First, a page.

A Journal of Musical Things10 Things You Didn't Know About the Soundtrack to 'A Charlie Brown Christmas' » A Journal of Musical Things

Published on December 24th, 2012 | by Alan Cross


10 Things You Didn’t Know About the Soundtrack to ‘A Charlie Brown Christmas’

Is there a better Christmas special than this one?  Since the the original–sponsored by Coca-Cola–was first aired by CBS in 1965, you’ve probably seen it dozens of times.  But how much do you know about the special’s soundtrack?

The music was the responsibility of Vince Guaraldi, a respected American-Italian jazz musician.  Here are 10 things you may not have known about his Charlie Brown music. (Via Music.CBC.  Thanks for Jennifer for the link.)

1. Long before a TV network proposed a Peanuts Christmas special to Lee Mendelson, the producer had made a hit documentary about baseball star Willy Mays (one of the best baseball players) and decided to create another about Peanuts cartoonist Charles Shulz (whose cartoon featured one of the worst). Mendelson was driving across the Golden Gate Bridge in San Francisco when he heard Guaraldi’s Grammy-winning song “Cast Your Fate to the Wind” on the radio, and decided he wanted Guaraldi to write the music for the doc.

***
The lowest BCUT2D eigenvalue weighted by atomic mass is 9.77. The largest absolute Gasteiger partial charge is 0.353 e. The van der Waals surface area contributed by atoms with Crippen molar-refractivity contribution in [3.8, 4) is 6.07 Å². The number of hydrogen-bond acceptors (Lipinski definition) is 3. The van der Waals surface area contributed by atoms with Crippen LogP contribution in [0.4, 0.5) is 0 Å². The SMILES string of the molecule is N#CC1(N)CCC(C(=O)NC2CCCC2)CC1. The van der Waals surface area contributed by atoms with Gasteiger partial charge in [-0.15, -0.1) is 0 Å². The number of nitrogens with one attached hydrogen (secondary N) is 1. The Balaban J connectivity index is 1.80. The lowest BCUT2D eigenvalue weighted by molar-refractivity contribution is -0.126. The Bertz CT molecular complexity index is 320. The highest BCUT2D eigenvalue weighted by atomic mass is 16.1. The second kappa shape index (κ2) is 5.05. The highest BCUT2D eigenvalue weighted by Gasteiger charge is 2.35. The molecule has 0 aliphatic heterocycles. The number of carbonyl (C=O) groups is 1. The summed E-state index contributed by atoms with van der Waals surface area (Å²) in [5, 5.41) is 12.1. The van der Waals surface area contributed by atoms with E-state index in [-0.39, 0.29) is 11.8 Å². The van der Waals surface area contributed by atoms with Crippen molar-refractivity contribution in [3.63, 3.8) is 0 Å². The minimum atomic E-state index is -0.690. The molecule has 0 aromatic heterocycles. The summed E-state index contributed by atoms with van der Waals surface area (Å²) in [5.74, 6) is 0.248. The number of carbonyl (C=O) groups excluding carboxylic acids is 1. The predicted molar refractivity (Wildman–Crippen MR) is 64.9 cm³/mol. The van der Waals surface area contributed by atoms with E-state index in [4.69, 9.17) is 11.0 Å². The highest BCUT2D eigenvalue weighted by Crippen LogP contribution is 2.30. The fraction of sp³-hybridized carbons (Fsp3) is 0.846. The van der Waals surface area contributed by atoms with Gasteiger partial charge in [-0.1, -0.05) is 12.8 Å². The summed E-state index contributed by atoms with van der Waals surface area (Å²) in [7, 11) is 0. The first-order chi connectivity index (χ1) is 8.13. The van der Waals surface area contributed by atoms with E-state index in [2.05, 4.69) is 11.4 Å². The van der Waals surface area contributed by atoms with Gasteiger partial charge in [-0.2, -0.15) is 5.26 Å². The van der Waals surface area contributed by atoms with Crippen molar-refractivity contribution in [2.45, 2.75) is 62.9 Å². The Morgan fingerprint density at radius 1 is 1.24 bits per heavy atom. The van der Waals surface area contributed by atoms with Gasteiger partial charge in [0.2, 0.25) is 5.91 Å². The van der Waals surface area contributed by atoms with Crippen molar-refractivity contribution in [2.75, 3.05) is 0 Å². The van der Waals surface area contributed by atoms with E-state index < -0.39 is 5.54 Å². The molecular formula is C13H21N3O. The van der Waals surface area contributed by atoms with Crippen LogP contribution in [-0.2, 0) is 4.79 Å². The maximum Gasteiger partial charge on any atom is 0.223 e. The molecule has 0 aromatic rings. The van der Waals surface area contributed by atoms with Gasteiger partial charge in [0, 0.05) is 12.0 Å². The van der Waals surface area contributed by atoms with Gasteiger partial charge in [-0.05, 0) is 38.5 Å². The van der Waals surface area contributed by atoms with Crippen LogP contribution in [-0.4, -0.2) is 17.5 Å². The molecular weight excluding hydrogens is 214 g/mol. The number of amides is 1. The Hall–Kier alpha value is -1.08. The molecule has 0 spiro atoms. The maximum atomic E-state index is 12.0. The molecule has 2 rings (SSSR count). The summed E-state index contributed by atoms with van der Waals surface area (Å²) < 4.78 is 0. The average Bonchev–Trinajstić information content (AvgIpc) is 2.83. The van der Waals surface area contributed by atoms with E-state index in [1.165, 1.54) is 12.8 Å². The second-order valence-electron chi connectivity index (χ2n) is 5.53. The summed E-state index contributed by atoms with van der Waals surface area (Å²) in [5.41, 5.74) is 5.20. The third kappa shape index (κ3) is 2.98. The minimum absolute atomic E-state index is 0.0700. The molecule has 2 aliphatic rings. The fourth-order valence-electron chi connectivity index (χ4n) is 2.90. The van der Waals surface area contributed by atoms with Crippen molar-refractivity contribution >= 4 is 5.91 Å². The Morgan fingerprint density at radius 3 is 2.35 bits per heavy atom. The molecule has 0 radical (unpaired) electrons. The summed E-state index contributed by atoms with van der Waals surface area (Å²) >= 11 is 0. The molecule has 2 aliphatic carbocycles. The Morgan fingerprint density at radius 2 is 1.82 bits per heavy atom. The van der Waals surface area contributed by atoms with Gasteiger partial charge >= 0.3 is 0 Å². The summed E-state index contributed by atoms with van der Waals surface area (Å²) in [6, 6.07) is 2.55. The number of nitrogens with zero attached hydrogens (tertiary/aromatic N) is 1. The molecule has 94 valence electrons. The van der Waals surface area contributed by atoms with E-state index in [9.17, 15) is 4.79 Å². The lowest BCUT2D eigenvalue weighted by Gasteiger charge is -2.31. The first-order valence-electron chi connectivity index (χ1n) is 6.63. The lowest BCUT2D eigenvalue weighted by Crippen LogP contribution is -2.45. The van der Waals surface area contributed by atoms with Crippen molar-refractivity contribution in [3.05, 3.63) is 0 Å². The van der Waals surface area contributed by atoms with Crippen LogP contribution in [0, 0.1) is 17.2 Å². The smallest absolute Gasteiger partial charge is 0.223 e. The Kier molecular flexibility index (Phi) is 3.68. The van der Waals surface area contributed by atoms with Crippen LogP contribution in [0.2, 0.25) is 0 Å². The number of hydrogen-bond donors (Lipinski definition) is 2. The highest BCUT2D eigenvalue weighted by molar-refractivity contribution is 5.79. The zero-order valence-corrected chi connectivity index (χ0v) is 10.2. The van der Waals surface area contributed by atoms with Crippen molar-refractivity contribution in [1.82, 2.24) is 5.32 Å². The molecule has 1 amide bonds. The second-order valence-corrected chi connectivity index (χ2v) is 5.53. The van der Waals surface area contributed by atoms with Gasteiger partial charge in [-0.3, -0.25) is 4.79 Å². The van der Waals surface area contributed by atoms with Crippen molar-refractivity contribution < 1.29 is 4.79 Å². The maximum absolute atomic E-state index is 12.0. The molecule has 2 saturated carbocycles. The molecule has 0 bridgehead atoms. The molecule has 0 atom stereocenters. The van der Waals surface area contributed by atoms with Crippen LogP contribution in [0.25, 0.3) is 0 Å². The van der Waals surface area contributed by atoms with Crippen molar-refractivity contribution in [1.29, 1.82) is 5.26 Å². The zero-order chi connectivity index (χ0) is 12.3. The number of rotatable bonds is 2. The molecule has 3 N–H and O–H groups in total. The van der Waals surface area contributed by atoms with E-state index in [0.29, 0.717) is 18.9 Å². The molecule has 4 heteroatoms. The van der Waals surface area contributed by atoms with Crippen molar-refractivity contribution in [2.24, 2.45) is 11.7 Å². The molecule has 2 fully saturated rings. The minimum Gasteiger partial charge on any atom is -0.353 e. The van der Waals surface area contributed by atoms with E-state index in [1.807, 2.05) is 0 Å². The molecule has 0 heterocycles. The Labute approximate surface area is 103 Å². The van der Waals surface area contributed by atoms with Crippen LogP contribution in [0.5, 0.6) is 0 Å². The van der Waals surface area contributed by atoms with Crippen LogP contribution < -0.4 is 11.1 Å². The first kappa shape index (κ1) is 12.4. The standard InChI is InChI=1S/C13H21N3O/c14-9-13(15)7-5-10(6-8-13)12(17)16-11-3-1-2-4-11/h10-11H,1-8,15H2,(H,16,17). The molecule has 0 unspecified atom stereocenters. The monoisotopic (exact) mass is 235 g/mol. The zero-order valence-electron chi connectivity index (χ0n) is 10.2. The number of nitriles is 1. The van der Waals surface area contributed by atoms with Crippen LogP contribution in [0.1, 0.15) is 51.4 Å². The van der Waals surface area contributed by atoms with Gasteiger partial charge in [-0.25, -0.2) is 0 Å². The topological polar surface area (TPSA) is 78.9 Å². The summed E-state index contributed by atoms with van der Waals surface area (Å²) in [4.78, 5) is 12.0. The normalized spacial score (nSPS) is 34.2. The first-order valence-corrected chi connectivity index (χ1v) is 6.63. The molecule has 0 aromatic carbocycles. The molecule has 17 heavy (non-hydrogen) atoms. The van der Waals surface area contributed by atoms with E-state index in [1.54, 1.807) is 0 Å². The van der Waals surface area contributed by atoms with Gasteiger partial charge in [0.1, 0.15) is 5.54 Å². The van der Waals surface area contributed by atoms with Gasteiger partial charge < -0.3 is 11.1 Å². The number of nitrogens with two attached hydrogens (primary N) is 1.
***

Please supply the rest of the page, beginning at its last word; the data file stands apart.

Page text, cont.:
2. Two weeks after they met over lunch in San Francisco, Guaraldi phoned Mendelson and said ‘I’ve got this great song I want to play for you. I hope it fits the documentary.” That Charles Shulz documentary was never officially released, but the song later became “Linus and Lucy.” Remembers Mendelson in a radio documentary, “I knew as soon as I heard it not only would it make the documentary, but something in my mind said that song is going to become very important to me somehow down the line. Didn’t know how, didn’t know why. But it did.”  

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About the Author

is an internationally known broadcaster, interviewer, writer, consultant, blogger and speaker. In his 30+ years in the music business, Alan has interviewed the biggest names in rock, from David Bowie and U2 to Pearl Jam and the Foo Fighters. He’s also known as a musicologist and documentarian through programs like The Ongoing History of New Music.

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